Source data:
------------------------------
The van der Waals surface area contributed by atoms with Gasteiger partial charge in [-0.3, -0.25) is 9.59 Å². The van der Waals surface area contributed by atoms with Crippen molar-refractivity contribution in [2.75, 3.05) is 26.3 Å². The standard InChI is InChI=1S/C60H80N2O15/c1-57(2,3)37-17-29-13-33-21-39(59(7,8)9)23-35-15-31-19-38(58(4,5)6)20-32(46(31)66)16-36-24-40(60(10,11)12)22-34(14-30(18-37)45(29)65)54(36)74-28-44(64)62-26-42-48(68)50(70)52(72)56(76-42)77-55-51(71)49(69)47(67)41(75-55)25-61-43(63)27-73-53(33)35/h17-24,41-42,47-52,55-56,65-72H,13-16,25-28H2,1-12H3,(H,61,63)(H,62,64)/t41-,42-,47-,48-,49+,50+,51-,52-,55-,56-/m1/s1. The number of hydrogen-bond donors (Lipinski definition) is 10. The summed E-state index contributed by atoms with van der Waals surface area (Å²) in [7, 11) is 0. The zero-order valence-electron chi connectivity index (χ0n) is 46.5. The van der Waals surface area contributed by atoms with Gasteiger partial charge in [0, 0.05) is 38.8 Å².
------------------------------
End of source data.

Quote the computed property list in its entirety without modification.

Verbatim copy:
The van der Waals surface area contributed by atoms with Gasteiger partial charge in [-0.3, -0.25) is 9.59 Å². The van der Waals surface area contributed by atoms with Crippen molar-refractivity contribution in [2.75, 3.05) is 26.3 Å². The standard InChI is InChI=1S/C60H80N2O15/c1-57(2,3)37-17-29-13-33-21-39(59(7,8)9)23-35-15-31-19-38(58(4,5)6)20-32(46(31)66)16-36-24-40(60(10,11)12)22-34(14-30(18-37)45(29)65)54(36)74-28-44(64)62-26-42-48(68)50(70)52(72)56(76-42)77-55-51(71)49(69)47(67)41(75-55)25-61-43(63)27-73-53(33)35/h17-24,41-42,47-52,55-56,65-72H,13-16,25-28H2,1-12H3,(H,61,63)(H,62,64)/t41-,42-,47-,48-,49+,50+,51-,52-,55-,56-/m1/s1. The number of hydrogen-bond donors (Lipinski definition) is 10. The summed E-state index contributed by atoms with van der Waals surface area (Å²) in [7, 11) is 0. The zero-order valence-electron chi connectivity index (χ0n) is 46.5. The van der Waals surface area contributed by atoms with Gasteiger partial charge in [0, 0.05) is 38.8 Å².